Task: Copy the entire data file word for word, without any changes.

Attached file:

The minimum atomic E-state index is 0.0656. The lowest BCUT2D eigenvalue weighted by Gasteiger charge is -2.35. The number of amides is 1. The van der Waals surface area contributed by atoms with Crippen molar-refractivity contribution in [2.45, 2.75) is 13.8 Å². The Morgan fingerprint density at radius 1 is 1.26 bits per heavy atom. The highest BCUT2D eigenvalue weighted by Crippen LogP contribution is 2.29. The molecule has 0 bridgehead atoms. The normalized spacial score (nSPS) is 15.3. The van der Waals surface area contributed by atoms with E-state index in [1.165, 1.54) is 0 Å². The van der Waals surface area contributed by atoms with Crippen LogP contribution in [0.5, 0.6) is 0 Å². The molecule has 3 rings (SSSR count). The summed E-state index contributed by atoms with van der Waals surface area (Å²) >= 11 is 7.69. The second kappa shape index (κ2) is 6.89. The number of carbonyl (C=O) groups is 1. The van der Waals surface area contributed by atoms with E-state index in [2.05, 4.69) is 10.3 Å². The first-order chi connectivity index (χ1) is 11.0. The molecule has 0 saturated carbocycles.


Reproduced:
The minimum atomic E-state index is 0.0656. The lowest BCUT2D eigenvalue weighted by Gasteiger charge is -2.35. The number of amides is 1. The van der Waals surface area contributed by atoms with Crippen molar-refractivity contribution in [2.45, 2.75) is 13.8 Å². The Morgan fingerprint density at radius 1 is 1.26 bits per heavy atom. The highest BCUT2D eigenvalue weighted by Crippen LogP contribution is 2.29. The molecule has 0 bridgehead atoms. The normalized spacial score (nSPS) is 15.3. The van der Waals surface area contributed by atoms with E-state index in [1.165, 1.54) is 0 Å². The van der Waals surface area contributed by atoms with Crippen LogP contribution in [0.5, 0.6) is 0 Å². The molecule has 3 rings (SSSR count). The summed E-state index contributed by atoms with van der Waals surface area (Å²) >= 11 is 7.69. The second kappa shape index (κ2) is 6.89. The number of carbonyl (C=O) groups is 1. The van der Waals surface area contributed by atoms with E-state index in [2.05, 4.69) is 10.3 Å². The first-order chi connectivity index (χ1) is 11.0. The molecule has 0 saturated carbocycles.